Every estate planning strategy will look different based on your individual circumstances and unique family needs. There are so many legal tools at your disposal, sometimes it’s difficult to decide on the best course of action. Of course, an experienced estate planning attorney will provide you with the appropriate guidance, so you can make informed choices. Two commonly used, but often misunderstood estate planning tools are revocable and irrevocable trusts. This post will provide some insight so that you can feel more prepared at your first consultation.
Trusts are incredibly useful tools in estate planning. A trust is a legal arrangement where a person (known as the settlor or grantor) transfers assets, such as property, investments, or cash, to a separate entity (the trust) managed by a trustee. The trustee holds and manages the assets for the benefit of one or more beneficiaries as designated by the grantor. They provide a lot of flexibility and have the added benefit of allowing your loved ones to avoid the time-consuming and costly process of probate.
A revocable trust, also known as a living trust, allows you to maintain control over your assets during your lifetime while designating how they will be distributed after your passing. These are some of the key features and benefits of revocable trusts:
Flexibility: You have the ability to modify, amend, or revoke the trust at any time during your lifetime. This is ideal for those that need an estate plan that is adaptable to their changing needs and wishes over time.
Probate Avoidance: When assets are held in a revocable trust, they can bypass the probate process after your passing, which allows for a more efficient distribution of your estate. Even with a will, probate can be expensive, and your family will have less control over your estate.
Privacy: The probate process is subject to public record. Many people opt for a trust to keep their assets private and away from public scrutiny.
Irrevocable trusts have many of the same benefits as revocable trusts. In contrast, irrevocable trusts cannot be easily modified or revoked once established. While this loss of control may initially seem daunting, they offer unique benefits for certain estate planning goals:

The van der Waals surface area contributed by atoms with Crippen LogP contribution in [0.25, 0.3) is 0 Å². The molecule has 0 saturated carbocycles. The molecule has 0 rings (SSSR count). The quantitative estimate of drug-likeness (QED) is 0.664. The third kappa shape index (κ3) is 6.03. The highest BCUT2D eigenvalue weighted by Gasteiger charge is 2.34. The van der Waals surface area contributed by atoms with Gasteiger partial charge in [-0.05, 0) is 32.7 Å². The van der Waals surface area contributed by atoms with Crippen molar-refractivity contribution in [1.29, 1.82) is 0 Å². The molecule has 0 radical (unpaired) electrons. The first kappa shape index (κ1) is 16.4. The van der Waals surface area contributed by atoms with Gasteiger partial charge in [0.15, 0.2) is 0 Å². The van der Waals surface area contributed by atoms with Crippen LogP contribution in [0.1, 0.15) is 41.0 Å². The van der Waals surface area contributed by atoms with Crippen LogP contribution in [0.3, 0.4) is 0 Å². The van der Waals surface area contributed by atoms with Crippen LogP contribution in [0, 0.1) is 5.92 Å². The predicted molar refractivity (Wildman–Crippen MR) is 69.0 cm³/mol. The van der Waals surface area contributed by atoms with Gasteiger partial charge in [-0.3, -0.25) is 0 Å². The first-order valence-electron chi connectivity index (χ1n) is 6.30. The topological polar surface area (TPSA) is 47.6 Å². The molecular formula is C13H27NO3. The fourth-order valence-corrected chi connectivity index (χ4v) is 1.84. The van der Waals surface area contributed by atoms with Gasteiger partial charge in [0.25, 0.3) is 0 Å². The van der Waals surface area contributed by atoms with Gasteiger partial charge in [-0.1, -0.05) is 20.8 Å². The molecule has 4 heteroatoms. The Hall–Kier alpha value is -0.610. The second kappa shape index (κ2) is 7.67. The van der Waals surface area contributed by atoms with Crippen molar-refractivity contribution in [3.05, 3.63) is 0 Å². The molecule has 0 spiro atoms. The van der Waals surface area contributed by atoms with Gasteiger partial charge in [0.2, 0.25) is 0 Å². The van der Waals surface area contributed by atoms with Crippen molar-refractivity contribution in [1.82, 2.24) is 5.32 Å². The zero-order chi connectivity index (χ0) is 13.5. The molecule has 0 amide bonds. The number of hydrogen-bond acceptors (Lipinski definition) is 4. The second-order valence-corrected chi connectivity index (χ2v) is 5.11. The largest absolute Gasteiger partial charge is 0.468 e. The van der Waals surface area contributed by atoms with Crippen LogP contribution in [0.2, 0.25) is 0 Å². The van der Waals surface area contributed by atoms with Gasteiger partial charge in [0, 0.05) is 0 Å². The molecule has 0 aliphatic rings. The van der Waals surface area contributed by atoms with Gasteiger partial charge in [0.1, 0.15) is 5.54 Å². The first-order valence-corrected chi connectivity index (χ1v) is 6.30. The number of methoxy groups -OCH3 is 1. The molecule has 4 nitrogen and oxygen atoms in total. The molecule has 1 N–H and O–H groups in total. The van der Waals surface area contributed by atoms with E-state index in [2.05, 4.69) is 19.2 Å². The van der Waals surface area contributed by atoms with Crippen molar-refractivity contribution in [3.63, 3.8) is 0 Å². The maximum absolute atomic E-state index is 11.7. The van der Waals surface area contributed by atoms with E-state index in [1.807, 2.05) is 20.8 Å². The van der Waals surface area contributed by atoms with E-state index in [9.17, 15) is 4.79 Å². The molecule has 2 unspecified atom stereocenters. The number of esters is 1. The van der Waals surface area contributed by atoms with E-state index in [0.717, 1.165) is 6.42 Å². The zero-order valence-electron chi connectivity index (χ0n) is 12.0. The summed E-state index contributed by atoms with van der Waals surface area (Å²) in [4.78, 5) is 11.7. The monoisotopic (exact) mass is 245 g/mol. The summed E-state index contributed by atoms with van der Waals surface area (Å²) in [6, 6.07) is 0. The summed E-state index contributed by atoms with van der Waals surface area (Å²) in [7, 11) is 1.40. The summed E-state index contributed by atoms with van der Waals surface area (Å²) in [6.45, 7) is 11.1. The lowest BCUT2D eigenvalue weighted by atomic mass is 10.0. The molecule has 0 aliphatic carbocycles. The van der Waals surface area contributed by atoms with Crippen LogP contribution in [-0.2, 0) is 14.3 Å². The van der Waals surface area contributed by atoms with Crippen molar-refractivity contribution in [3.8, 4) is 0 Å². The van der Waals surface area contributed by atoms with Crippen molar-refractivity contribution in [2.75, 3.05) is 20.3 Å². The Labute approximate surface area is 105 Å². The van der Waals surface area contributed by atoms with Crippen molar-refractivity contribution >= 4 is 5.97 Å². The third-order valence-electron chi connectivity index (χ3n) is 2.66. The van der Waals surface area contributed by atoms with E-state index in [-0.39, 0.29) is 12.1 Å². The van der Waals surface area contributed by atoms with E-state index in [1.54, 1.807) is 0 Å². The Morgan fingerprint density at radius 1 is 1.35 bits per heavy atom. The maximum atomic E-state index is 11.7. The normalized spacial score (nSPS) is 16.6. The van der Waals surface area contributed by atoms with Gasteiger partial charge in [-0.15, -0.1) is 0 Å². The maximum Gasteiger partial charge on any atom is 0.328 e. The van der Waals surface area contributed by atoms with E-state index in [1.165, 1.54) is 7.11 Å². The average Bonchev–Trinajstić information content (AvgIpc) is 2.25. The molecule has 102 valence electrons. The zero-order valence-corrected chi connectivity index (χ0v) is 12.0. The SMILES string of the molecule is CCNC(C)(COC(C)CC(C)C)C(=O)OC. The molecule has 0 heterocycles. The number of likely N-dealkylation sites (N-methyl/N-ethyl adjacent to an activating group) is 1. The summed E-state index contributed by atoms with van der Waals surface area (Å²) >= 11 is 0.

Asset Protection: By transferring assets into an irrevocable trust, you effectively remove them from your estate, which can provide protection against creditors, lawsuits, and potential estate taxes. This type of trust is commonly used for Medicaid planning or preserving wealth for future generations. This works especially well for those who want to create a nest egg for their children or grandchildren and ensure that the funds are protected from divorce proceedings or frivolous spending.
Charitable Giving: If you want to donate assets to a charitable cause, an irrevocable trust can ensure that the funds or property are used as intended. This has some potential tax advantages as well as it reduces the overall size and tax value of your estate.
Working With The Right Team
Estate planning can be challenging when left to make all considerations alone, but finding a legal team that respects your estate planning goals and balances compassion with practicality, will make all the difference. Your attorney will help you determine which type of trust is best for your situation and can provide guidance and resources for your loved ones after your passing.
You have the power to take control of your estate and make sure your legacy of hard work is preserved. At Kentucky Estate Planning Law Center, our team of legal professionals is dedicated to developing the right estate planning strategy for you and your family. For a free consultation, call (270) 982-2883.